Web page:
Because your cycle shouldn’t rule your life.

By Rachael Schultz
Updated August 22, 2019
Photo: Mintr / Shutterstock.com

Can't sleep? Having memory lapses? Your hormones may be to blame. They can wreak havoc on how you feel, think, and function at different times in your menstrual cycle. Luckily, these period brain fog and other mental changes are predictable. “By anticipating your hormonal ebbs and flows, you can head off ailments such as cramps and headaches,” says Scott Isaacs, M.D., an endocrinologist at Emory University School of Medicine in Atlanta and author of Hormonal Balance.

Experts explain how to make the most of these fluctuations so you'll have more energy, brainpower and self-confidence all month long. Keep reading for the details, plus nine things that can make PMS symptoms worse (and how to avoid them for less period brain fog, fewer cramps, and more).

During Your Period: Days 1-7

The first day of your period is the start of your monthly cycle. Estrogen and progesterone are at their lowest levels. In addition, prostaglandins, hormone-like substances that cause uterine contractions, are triggering cramps and fatigue. Your immunity may be lowered, since autoimmune-related conditions like rheumatoid arthritis, psoriasis, and eczema seem to flare up at this point, says Luis J. Rodriguez, M.D., a clinical associate professor of endocrinology at the University of Texas Medical School in Houston. You may also be more susceptible to motion sickness right before your period due to bloating, which can cause fluid buildup in the middle ear.

“Get plenty of rest, reduce stress, and stick to a healthy diet," advises Dr. Rodriguez. Try eating foods rich in vitamin C (citrus fruits, broccoli, tomatoes) and zinc (oysters, red meat, wheat germ). Studies have shown these nutrients may boost immunity. To prevent cramps, start taking ibuprofen or naproxen a day or two before your period to inhibit the production of prostaglandins. If you‘re prone to motion sickness, try to put off long car trips, flights or cruises; if necessary, take Dramamine, which minimizes the effects of motion on the body, or ginger, which calms stomach nerves.

Studies show that low estrogen levels during this week may cause bouts of forgetfulness or period brain fog. Be diligent about keeping a to-do list and setting reminders in your daily planner. Creating word associations or mental pictures of things you don't want to forget may also help combat period brain fog. To recall the address 1225 Turner Street, for instance, you might say to yourself, "I turned my life around on Christmas (12/25)."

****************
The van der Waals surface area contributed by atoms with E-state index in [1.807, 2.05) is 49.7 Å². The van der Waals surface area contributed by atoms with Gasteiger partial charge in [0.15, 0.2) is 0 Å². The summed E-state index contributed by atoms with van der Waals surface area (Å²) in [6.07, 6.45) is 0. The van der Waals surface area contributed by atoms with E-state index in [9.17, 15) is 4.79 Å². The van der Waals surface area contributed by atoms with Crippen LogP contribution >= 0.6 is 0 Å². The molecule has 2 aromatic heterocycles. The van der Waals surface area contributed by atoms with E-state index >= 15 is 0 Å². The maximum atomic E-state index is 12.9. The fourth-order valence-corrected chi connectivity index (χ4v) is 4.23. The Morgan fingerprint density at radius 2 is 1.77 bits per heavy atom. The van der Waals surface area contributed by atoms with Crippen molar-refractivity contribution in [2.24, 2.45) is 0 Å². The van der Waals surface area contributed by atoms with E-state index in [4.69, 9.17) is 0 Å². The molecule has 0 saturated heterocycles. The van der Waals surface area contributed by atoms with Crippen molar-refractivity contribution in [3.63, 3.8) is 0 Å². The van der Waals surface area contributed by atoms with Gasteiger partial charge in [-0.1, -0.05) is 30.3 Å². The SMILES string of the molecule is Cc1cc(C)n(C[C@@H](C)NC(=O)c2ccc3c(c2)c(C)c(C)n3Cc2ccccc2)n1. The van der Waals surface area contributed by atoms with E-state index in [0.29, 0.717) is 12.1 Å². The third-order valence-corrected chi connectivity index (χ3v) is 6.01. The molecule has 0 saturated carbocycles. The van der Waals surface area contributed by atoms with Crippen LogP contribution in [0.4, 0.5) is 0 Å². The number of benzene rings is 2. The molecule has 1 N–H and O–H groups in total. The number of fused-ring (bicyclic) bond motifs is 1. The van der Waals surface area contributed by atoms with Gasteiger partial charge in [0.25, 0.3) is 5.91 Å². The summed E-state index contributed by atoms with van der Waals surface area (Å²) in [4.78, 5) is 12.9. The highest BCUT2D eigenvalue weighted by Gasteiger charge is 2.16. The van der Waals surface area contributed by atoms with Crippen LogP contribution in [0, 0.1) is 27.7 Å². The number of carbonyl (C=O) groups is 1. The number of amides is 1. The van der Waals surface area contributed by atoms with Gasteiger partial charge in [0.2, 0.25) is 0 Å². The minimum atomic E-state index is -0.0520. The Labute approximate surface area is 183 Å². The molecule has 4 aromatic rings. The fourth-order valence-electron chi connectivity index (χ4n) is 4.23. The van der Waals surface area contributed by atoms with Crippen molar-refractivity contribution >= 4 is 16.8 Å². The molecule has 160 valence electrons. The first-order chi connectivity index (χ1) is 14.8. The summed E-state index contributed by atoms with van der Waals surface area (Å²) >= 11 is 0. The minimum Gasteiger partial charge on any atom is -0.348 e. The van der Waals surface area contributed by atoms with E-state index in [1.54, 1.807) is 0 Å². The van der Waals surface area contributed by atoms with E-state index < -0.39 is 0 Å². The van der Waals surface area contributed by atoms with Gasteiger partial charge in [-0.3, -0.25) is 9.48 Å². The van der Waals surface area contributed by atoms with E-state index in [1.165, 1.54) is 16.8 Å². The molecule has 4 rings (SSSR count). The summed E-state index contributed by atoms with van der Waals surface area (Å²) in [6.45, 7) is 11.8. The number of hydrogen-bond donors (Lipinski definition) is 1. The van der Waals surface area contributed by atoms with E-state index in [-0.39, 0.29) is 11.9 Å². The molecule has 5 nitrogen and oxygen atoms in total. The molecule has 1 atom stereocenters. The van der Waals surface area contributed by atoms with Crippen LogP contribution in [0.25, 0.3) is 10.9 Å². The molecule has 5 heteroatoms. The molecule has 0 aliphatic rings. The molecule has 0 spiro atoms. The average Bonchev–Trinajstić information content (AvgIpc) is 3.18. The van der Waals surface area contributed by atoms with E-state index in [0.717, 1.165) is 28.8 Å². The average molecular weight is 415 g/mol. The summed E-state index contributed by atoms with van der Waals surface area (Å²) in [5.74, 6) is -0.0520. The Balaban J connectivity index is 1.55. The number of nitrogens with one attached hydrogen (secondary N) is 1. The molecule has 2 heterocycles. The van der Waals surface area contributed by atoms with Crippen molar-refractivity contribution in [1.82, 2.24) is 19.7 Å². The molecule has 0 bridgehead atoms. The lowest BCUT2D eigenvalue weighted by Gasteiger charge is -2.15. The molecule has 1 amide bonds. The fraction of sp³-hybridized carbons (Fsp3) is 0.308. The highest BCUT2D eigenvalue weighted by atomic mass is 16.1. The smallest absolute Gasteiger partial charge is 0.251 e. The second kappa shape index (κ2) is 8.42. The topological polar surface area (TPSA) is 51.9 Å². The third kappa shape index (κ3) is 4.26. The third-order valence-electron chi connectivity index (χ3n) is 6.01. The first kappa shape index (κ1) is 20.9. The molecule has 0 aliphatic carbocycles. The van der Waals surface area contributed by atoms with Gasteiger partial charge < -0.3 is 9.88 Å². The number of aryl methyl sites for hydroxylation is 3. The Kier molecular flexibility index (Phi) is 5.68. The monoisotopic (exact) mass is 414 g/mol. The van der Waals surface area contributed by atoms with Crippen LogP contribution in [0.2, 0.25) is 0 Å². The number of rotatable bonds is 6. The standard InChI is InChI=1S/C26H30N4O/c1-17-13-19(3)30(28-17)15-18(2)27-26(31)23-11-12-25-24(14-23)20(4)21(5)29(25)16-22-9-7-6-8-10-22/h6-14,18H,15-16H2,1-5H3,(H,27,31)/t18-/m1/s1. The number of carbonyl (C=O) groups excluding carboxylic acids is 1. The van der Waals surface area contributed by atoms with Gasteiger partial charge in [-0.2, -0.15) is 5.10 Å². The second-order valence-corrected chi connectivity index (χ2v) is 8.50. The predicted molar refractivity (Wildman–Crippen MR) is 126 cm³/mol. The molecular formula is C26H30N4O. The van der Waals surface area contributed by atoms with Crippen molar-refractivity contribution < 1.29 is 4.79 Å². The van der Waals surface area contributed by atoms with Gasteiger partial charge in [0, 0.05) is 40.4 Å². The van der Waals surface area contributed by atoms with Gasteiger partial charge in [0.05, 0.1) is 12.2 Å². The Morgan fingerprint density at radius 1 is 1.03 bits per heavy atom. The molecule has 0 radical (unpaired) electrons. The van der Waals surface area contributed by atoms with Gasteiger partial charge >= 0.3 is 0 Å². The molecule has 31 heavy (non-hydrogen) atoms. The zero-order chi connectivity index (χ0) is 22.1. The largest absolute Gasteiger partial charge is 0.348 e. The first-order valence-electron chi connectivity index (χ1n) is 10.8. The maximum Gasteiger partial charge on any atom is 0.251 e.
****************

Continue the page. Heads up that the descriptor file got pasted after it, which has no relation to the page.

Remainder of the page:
You can also eat your way to less period brain fog: Skipping breakfast has been linked to a decrease in cognitive performance and an increase in period brain fog. For the biggest benefits, add egg yolks or oatmeal to the menu, as they're both excellent sources of choline, a B vitamin that helps maintain memory. (Related: Try Adaptogen Elixirs For More Energy and Less Stress)

Post-Period: Days 8-14

Your energy is at its monthly high, thanks to rising levels of estrogen and low levels of progesterone (a hormone that has a calming effect). Your athletic ability may also be at its peak. Researchers at the University of British Columbia in Vancouver found that aerobic capacity is greatest during the first half of the cycle. (You're also looking your slimmest: Premenstrual water weight is gone.) With that in mind, this is the perfect time to put your athletic advantage to use by taking on a physical challenge like mountain biking or trying that boot camp class. You're also most likely to conceive during the second half of the week, so if you want to get pregnant, this is a good time to start trying—your fertility window continues until day 15. (Related: Anna Victoria Gained Weight During Fertility Treatment—Here’s She’s A-OK With That)

Memory, concentration, articulation, and verbal fluency improve when estrogen is elevated, studies have found. In one, young women scored best in a test requiring them to recall a series of numbers and letters when their estrogen levels were high. Use this time to tackle difficult projects at work. If you have to give a presentation or speech, try to schedule it during this week.

In terms of your mood, research shows that women are less likely to experience depression (there’s actually four kinds of the condition) or withdrawal symptoms at this point in the cycle. That's because as estrogen rises, your mood and outlook become more positive. If you rely on an unhealthy or not-so-healthy habit like smoking or nail biting to relieve stress, try dropping it during this week.

Mid-Cycle: Days 15-20

Some research suggests that women burn more calories during this week. "This may be due to the elevated body temperature associated with ovulation," says Michelle P. Warren, M.D., a professor of obstetrics, gynecology and women's health at Columbia University College of Physicians and Surgeons in New York City. You may have minor cramps and/or spotting for one or two days when the egg ruptures out of its shell, says Neil Goodman, M.D., a reproductive endocrinologist at the University of Miami School of Medicine in Florida and chair of the reproductive medicine committee for the American Association of Clinical Endocrinologists.